Jul
06
2020
village-life Section

Yellow Springs lost an additional 7.3 percent of its population in the last decade, continuing a 40-year population plummet.

More village-life Articles
  • Racism in village often covert

    The YS Community Foundation Encore Miller Fellows helped support the Courageous Conservations series, organized by The 365 Project and the Yellow Springs Havurah to address issues of race. Here, one local group met earlier this year. From left is David Seitz, Vivian Markley, Kirk Weigand, Megan Bachman, Mori Rothman, Karen McKee, Moya Shea, Marianne MacQueen, Lauren Heaton (obscured), and Locksley Orr. Also participating in the group was Rich Bullock and Encore Miller Fellow Jalyn Roe, who co-facilitated with MacQueen. A new round of Courageous Conversations is starting up in the fall. Those interested in participating should contact Encore Miller Fellow Len Kramer at len2654@gmail.com, or 937-572-4840. (Submitted photo)

    Facing Race: This is first in a series on the impacts of racism in Yellow Springs and local anti-racist efforts and activities.

  • Solidarity on Stonewall anniversary

    What happened at Stonewall in NYC 1969, was a riot against the police. It wasn’t in answer to just a few homophobic police officers targeting our social havens in one city. This was a manifestation of our rage against the socially, politically, legally sanctioned nationwide assault on our culture.

  • Creating wildlife habitat, villagewide

    In late summer, native sunflowers in Ellen Hoover’s garden draw goldfinches. The bright yellow birds feast on seeds, then burst out like sunflower petals flung to the sky. Down the street, monarch butterflies browse Catherine Zimmerman’s coneflowers, goldenrod and asters.

  • COVID-19 update— ‘Worrisome’ trend? More new cases

    New cases of COVID-19 are rising in Greene County, Gov. Mike DeWine said at his June 18 press briefing. He highlighted Greene County as one of five southwest Ohio counties that have seen case increases in June.

  • Celebrate Pride 2020 in Yellow Springs

    The Yellow Springs Pride Committee will kick off the annual Pride celebrations with a car parade on Saturday, June 27, followed by live streamed speakers, music and the announcement of the winners of the “Most Prideful Yard” contest.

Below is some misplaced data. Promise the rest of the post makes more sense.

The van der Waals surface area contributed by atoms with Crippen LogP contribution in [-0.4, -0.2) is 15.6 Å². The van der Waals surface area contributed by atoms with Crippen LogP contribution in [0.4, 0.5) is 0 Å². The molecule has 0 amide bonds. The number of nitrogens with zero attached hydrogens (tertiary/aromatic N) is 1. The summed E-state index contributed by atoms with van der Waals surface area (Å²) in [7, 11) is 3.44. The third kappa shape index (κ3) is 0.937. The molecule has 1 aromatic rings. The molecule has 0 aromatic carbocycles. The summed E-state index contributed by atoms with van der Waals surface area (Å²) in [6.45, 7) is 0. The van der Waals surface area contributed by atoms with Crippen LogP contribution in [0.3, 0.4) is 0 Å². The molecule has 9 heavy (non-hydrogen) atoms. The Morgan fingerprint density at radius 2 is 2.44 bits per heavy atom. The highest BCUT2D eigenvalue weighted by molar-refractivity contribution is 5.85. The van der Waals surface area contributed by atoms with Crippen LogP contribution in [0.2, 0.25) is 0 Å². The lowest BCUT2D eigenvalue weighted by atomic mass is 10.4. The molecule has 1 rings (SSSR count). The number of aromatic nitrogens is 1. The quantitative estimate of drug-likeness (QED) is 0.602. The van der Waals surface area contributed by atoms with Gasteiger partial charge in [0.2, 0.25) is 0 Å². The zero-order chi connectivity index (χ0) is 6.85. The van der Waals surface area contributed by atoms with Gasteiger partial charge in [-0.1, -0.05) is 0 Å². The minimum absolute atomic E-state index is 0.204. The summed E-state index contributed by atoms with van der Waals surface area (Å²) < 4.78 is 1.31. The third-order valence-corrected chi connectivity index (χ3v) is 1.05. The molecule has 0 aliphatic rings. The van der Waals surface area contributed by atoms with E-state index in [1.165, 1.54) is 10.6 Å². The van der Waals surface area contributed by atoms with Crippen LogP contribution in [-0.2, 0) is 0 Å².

• Glen Helen capital campaign— GHA seeks to raise $3.5M

    Rebecca Jaramilla, director of the Raptor Center at Glen Helen Nature Preserve, handled Velocity, a female peregrine falcon, during a raptor photography program at the center on Sunday, Feb. 24. (Photo by Luciana Lieff)

    Glen Helen isn’t open — yet. But the Glen’s new future owner is moving rapidly to raise funds, restore staff and work to reopen the 1,000-acre local nature preserve, which has been closed to the public since late March due to COVID-19.

  • ‘Worrisome’ COVID-19 rise in Greene County and SW Ohio

    Greene County is one of five southwest Ohio counties in which COVID-19 cases are rising, even as cases overall are falling in Ohio. Gov. Mike DeWine called the trend “worrisome” at his June 18 press briefing.

  • A closer look at COVID’s first wave

    In light of reopening, the News reviews how the pandemic has played out so far in the village and county, and looks at plans to reduce the spread of the virus as the shutdown comes to an end.

  • Yellow Springs’ own ‘Cassandra’: An interview with Dr. Allen Hunt

    This week, the News spoke with Dr. Allen Hunt, who was one of the earliest to sound the alarm about an impending pandemic. He addresses how the shutdown limited deaths from COVID-19, projections for a second wave, a potential vaccine and the problem with waiting for “herd immunity.”

  • Antioch to sell Glen Helen to local nonprofit

    Birch Creek cascades, five dry days later. (Photo by Megan Bachman)

    Antioch College and the Glen Helen Association announced on Wednesday that they have finalized an “agreement in principle” to transfer Glen Helen Nature Preserve from the college to the GHA. The purchase price is $2.5 million, payable over 10 years.